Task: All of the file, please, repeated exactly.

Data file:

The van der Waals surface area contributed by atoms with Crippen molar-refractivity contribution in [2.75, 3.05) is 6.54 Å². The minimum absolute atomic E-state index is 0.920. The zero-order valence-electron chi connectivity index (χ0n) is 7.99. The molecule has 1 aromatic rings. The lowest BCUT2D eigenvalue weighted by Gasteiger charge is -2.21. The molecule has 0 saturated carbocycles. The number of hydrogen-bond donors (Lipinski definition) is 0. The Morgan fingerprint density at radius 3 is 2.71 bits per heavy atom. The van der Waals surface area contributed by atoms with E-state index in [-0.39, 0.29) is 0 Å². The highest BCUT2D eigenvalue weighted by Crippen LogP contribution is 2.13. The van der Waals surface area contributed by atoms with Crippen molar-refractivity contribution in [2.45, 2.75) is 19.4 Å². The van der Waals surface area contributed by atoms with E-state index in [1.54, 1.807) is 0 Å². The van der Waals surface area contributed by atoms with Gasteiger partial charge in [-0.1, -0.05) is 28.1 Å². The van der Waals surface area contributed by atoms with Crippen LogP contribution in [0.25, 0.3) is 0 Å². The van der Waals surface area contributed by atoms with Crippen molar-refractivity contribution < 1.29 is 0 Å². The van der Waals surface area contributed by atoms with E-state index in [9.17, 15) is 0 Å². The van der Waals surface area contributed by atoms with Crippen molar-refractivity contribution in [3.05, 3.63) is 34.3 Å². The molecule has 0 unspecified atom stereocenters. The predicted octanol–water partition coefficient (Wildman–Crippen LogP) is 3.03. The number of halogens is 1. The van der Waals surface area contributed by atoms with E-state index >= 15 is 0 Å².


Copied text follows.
The van der Waals surface area contributed by atoms with Crippen molar-refractivity contribution in [2.75, 3.05) is 6.54 Å². The minimum absolute atomic E-state index is 0.920. The zero-order valence-electron chi connectivity index (χ0n) is 7.99. The molecule has 1 aromatic rings. The lowest BCUT2D eigenvalue weighted by Gasteiger charge is -2.21. The molecule has 0 saturated carbocycles. The number of hydrogen-bond donors (Lipinski definition) is 0. The Morgan fingerprint density at radius 3 is 2.71 bits per heavy atom. The van der Waals surface area contributed by atoms with E-state index in [-0.39, 0.29) is 0 Å². The highest BCUT2D eigenvalue weighted by Crippen LogP contribution is 2.13. The van der Waals surface area contributed by atoms with Crippen molar-refractivity contribution in [2.45, 2.75) is 19.4 Å². The van der Waals surface area contributed by atoms with E-state index in [1.54, 1.807) is 0 Å². The van der Waals surface area contributed by atoms with Gasteiger partial charge in [-0.1, -0.05) is 28.1 Å². The van der Waals surface area contributed by atoms with Crippen LogP contribution in [0.25, 0.3) is 0 Å². The van der Waals surface area contributed by atoms with Crippen molar-refractivity contribution < 1.29 is 0 Å². The van der Waals surface area contributed by atoms with E-state index in [9.17, 15) is 0 Å². The van der Waals surface area contributed by atoms with Crippen molar-refractivity contribution in [3.05, 3.63) is 34.3 Å². The molecule has 0 unspecified atom stereocenters. The predicted octanol–water partition coefficient (Wildman–Crippen LogP) is 3.03. The number of halogens is 1. The van der Waals surface area contributed by atoms with E-state index >= 15 is 0 Å².